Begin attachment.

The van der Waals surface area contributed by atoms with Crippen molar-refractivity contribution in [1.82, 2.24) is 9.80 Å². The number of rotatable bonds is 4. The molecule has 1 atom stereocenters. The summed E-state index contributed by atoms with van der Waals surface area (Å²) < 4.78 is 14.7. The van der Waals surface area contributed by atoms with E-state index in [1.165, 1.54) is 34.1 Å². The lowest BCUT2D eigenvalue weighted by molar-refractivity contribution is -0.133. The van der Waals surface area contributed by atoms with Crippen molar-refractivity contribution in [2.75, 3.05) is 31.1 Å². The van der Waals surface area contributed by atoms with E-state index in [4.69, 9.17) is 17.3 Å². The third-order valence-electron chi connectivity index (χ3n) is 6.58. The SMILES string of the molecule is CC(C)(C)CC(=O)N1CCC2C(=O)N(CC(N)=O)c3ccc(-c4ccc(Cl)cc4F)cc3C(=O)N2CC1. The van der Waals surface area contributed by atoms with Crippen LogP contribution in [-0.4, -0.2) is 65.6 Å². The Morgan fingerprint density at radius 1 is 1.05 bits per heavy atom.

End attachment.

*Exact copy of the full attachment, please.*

The van der Waals surface area contributed by atoms with Crippen molar-refractivity contribution in [1.82, 2.24) is 9.80 Å². The number of rotatable bonds is 4. The molecule has 1 atom stereocenters. The summed E-state index contributed by atoms with van der Waals surface area (Å²) < 4.78 is 14.7. The van der Waals surface area contributed by atoms with E-state index in [1.165, 1.54) is 34.1 Å². The lowest BCUT2D eigenvalue weighted by molar-refractivity contribution is -0.133. The van der Waals surface area contributed by atoms with Crippen molar-refractivity contribution in [2.75, 3.05) is 31.1 Å². The van der Waals surface area contributed by atoms with E-state index in [4.69, 9.17) is 17.3 Å². The third-order valence-electron chi connectivity index (χ3n) is 6.58. The SMILES string of the molecule is CC(C)(C)CC(=O)N1CCC2C(=O)N(CC(N)=O)c3ccc(-c4ccc(Cl)cc4F)cc3C(=O)N2CC1. The van der Waals surface area contributed by atoms with Crippen LogP contribution in [-0.4, -0.2) is 65.6 Å². The Morgan fingerprint density at radius 1 is 1.05 bits per heavy atom.